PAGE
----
<body><script type="text/javascript"> function setAttributeOnload(object, attribute, val) { if(window.addEventListener) { window.addEventListener('load', function(){ object[attribute] = val; }, false); } else { window.attachEvent('onload', function(){ object[attribute] = val; }); } } </script> <div id="navbar-iframe-container"></div> <script type="text/javascript" src="https://apis.google.com/js/plusone.js"></script> <script type="text/javascript"> gapi.load("gapi.iframes:gapi.iframes.style.bubble", function() { if (gapi.iframes && gapi.iframes.getContext) { gapi.iframes.getContext().openChild({ url: 'https://www.blogger.com/navbar.g?targetBlogID\x3d10069810\x26blogName\x3dNot+Prince+Hamlet\x26publishMode\x3dPUBLISH_MODE_BLOGSPOT\x26navbarType\x3dSILVER\x26layoutType\x3dCLASSIC\x26searchRoot\x3dhttp://nphamlet.blogspot.com/search\x26blogLocale\x3den_US\x26v\x3d2\x26homepageUrl\x3dhttp://nphamlet.blogspot.com/\x26vt\x3d5295355548743914979', where: document.getElementById("navbar-iframe-container"), id: "navbar-iframe" }); } }); </script>

Not Prince Hamlet

"Full of high sentence, but a bit obtuse."

The Waiter Chronicles: After Work

Thursday, September 06, 2007

I'm riding shotgun in westbound bass-thumping Mustang, heading to an unknown midnight destination. I only know it's a Mexican bar and that Junior is friendly with one of the bartenders. We're 15 miles out of town now, still speeding into the valley darkness, and as we enter and exit Ontario like a knife through butter I start to wonder: "are we going into LA?"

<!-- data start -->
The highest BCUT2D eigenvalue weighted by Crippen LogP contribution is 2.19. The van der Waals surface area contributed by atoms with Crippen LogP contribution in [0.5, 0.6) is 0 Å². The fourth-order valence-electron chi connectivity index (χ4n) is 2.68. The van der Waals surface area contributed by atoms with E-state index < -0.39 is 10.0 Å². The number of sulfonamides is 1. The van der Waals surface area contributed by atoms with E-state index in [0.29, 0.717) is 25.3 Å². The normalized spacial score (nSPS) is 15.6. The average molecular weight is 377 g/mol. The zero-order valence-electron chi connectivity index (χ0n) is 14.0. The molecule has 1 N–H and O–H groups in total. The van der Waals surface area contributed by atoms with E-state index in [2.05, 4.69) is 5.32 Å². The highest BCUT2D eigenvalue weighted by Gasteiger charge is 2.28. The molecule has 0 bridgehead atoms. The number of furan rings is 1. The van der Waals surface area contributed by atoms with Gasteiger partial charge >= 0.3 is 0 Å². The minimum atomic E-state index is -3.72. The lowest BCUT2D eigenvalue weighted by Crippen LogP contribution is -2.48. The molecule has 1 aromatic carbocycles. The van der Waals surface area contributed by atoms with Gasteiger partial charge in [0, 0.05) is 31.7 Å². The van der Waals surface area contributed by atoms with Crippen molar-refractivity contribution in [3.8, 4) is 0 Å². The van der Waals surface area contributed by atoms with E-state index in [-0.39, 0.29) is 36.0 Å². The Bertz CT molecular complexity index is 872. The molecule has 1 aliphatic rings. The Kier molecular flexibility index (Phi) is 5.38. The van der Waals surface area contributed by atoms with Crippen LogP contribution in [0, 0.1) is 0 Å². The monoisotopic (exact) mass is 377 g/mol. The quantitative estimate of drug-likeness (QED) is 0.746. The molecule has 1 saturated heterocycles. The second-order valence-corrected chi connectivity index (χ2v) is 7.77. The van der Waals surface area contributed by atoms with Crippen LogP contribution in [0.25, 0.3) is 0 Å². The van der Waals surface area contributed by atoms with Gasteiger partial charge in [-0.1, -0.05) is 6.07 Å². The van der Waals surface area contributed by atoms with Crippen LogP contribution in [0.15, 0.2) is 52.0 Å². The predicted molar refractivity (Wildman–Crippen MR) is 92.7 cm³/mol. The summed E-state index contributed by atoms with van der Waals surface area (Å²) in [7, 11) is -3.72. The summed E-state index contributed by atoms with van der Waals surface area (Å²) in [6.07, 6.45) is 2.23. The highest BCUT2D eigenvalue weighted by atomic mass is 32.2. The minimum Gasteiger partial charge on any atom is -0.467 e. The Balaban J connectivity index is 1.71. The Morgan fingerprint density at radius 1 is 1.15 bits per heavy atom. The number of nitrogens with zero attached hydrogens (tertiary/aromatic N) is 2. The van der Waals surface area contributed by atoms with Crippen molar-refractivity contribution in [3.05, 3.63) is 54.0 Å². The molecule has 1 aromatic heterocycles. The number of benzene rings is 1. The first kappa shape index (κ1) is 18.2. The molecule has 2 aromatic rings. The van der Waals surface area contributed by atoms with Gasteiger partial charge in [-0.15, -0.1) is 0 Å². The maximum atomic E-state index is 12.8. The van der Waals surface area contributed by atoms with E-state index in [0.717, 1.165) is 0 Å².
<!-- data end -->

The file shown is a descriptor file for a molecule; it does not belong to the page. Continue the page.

Not LA, ultimately, but Chino. A few years ago this would have freaked me out, going out for drinks with people I don't know all that well at one of their personal hangouts. But now I don't care. It hardly even bothers me that Junior and Pepe have thoroughly out-dressed me. They're both in collared shirts, black pants, and shiny shoes; Pepe is even sporting a sleevless pullover sweater. The best I could do for this midweek after-work outing is a brown T-shirt with Pac Man on the front. My companions don't seem to care, so I don't either.

We pull up to the bar, which is actually in a strip mall. There's a Ralph's Supermarket only 100 feet from the entrance. We stride through the doors past a bouncer reclining against a walkway rail. He nods at Junior and Pepe, and I put my head down and follow them in, wondering, "Should I have nodded at that guy?" Inside, the bar is a cross between a nightclub and a bingo parlor. There's a jukebox in the corner and a well in the middle, but the rest of the place is random smattering of tables and barstools separated by uncomfortable distances. The crowd is mixed, about half Latino and half white, with the white clientèle checking in somewhere between 40 and 50 years old. Somehow, this makes me relax, which I uneasily take as a measure of my age.

Pepe and Junior scan the bar for their friend, the bartender. She's not there. I'm just standing there like a dummy while the two of them deliberate about what to do. For a minute I think we might leave, but then we choose a hightop table near the door, and Junior sets out for our drinks. I tell him to get me a Coors, and he wrinkles his nose and lets out a "bah!" But I'm sticking to my guns. Not out of some loyalty to Coors, but rather wanting to keep my dignity. They're out of Coors, though, so I go with a Corona, which registers on Junior's face as a slight improvement.

Junior brings back our drinks and lifts his Pacifico bottle with a cocked head. I look from Junior to Pepe, then elevate my Corona. The irony does not escape me that this is the first and best welcome Southern California has offered me, and that it comes from two brothers, one 21 and the other 37, who are teaching me to be a waiter.

We clink our bottles to Junior's toast: "To . . . for the Hell of it."

For the Hell of it.

Labels: , ,

posted by Not Prince Hamlet, 3:19 PM


Add a comment